Mr. Chalmers and I made taralli last night to use as teething biscuits. I served them at a party once, and my friend Tara, from New Jersey, was so excited to see them—her mom, she said, had given them to her and her sisters to gnaw on because they're hard and crunchy, relatively crumbless, and the fennel seeds have a slight numbing effect. I looked up dozens of recipes for regular teething biscuits, and decided to go ahead and make real taralli instead, as most of the other biscuits were loaded with unhealthy stuff like sweeteners, and one used shortening—I figure the bug'll have enough sweet shortening-based foods when she's older, she sure as heck doesn't need them now. So here's the recipe, adapted from Michele Scicolone's quite excellent The Antipasto Table.
Taralli: In a medium bowl, combine 1 cup warm water and 1 tablespoon dry yeast. Stir in 3 to 3 1/2 cups all-purpose flour (a bit more if using White Lily), some fennel seeds (recipe says 2 tablespoons, but I used half that because of the baby—?), 1 1/2 teaspoons salt, and 1/3 cup extra-virgin olive oil. I also added about 1/3 cup yellow cornmeal. Knead for 10 minutes, let rise till doubled, then cut dough into 4 dozen little pieces. Roll each piece into a thin rope, shape into a circle, and bake on lightly greased cookie sheets at 375°F. for 45 minutes, or until browned and crisp. Usually, instead of fennel I use lots and lots of cracked black pepper.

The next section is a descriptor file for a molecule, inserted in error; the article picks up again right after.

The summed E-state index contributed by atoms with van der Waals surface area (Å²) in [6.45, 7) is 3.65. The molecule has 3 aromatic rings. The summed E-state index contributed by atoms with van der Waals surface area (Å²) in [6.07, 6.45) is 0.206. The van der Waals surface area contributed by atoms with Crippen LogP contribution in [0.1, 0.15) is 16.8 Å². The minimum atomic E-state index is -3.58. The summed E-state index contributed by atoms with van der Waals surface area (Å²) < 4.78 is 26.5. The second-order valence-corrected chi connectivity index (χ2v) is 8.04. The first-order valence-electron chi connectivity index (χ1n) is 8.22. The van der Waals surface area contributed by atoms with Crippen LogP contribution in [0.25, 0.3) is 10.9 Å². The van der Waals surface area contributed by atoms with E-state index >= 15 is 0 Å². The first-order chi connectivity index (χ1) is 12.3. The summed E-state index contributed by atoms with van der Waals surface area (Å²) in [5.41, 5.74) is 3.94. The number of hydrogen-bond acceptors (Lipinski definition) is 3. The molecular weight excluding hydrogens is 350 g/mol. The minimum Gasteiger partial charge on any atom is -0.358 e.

We started rolling these out late, so I just left them in for half an hour, then turned off the oven and went to bed. They were nice and hard the next morning. Next time I'll use part whole-wheat flour if I can remember to buy some, and will cut back on the salt (for the baby).
The bug loved the one I gave her, but this picture can't even begin to capture the mess that damn taralli made. I had to put her in the sink to wash her down, then change all her clothes. Teething biscuits will be a once-in-a-while thing for her, I think. Overall, though, I think it works well: they are very hard, they don't break apart until she's really soaked it through, and they don't disintegrate into crumbs like stale bread does.